In 2021, Teddy Prochazka started two games at left tackle as a true freshman before a knee injury knocked him out for the rest of the year. He started three games last season before a shoulder injury ended his season once again.
This spring has been all about getting healthy and in football shape for the 6-foot-10, former top-100 recruit out of Elkhorn.
Prochazka said he lost a lot of weight in a short amount of time after his knee surgery in 2021. Ahead of his second injury, he decided to put on some weight to better prepare for what he might lose, but he went too far in the other direction. He said he topped out at 330-something pounds, though he’s back down to 324 currently.
Prochazka has been a member of the green jersey no-contact crew throughout spring.
“I’m limited, so I can do the individual stuff and then once we move to the live periods, I kind of go over to the pit is what we call it and go get some cardio work and stuff like rope work and all that stuff,” Prochazka said. “It’s getting me into shape, especially since I want to be kind of leaning out and losing some of that bad weight that I had. I’ve appreciated it. They push me to get me back into football shape, and so it’s been good.”
Prochazka said the programs new strength coach, Corey Campbell, has helped him get his feet back underneath him after his surgery and has helped him improve his agility from where it was pre-injury, even if he isn’t full-go just yet.
One noticeable change under the new coaching staff is that linemen are no longer required to wear knee braces, though Prochazka has not opted out just yet because of his previous knee injury.
“I’m a little bit superstitious with that, I’d like to protect them,” Prochazka said. “So I’m going to keep them on and if eventually down the road I get comfortable, maybe I’ll lose them, but I don’t see that happening.”
Prochazka is an outlier in the offensive line room in that regard, however.
“It was a pretty big celebration once we realized that you didn’t have to wear them anymore,” Prochazka said. “And then we looked around the room and I was the only one wearing them. So it wasn’t too much fun for me, but everyone else had a good time.”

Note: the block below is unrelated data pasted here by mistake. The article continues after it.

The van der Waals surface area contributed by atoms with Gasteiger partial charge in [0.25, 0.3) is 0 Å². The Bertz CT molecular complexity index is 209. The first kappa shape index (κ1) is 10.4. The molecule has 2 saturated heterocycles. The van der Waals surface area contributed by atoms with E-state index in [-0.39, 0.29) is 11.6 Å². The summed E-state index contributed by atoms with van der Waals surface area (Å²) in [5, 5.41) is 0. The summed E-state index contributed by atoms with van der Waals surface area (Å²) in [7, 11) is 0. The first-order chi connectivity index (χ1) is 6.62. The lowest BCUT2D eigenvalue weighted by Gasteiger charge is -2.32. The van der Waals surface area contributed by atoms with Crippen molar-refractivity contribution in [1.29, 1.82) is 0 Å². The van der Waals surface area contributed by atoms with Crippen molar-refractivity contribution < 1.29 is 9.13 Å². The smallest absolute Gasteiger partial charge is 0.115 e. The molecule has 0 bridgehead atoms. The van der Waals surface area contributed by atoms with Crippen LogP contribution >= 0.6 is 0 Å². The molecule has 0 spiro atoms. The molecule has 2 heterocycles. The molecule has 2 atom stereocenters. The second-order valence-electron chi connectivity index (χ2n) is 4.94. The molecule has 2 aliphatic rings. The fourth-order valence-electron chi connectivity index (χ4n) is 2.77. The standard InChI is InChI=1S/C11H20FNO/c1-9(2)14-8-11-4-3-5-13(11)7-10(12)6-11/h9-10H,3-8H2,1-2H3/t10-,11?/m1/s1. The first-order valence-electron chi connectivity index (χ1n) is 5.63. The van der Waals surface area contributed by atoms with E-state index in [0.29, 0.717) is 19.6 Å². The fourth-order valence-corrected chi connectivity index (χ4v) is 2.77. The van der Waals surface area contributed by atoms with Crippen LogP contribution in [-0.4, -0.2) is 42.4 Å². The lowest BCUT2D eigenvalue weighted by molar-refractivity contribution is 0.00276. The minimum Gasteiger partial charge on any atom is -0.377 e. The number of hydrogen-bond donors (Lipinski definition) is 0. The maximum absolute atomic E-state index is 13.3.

Prochazka hasn’t been able to fully participate in team stuff as the Huskers have gone about learning the new offensive system under coordinator Marcus Satterfield, but unlike his teammates at other positions he at least hasn’t had to adjust to a new position coach with Matt Rhule retaining offensive line coach Donovan Raiola.
“It’s been good,” Prochazka said. “We get to keep the same mindset and same ideology throughout this whole transition. It’s been good for us to kind of just keep that consistency throughout … It’s pretty much just what Raiola has been coaching. We’re just going with that. Coach Rhule does a good job of kind of putting his touch onto certain things, but I feel like we’re all just moving together.”
Both Rhule and Satterfield have offensive line coaching in their background, and the linemen will occasionally see Rhule floating around and offering a word of encouragement or instruction.
“The way that they talk, certain ways that they coach and go about coaching and things that they say, you can kind of tell that they’ve been around it and they understand what the position is and how it works,” Prochazka said. “So I can definitely tell.”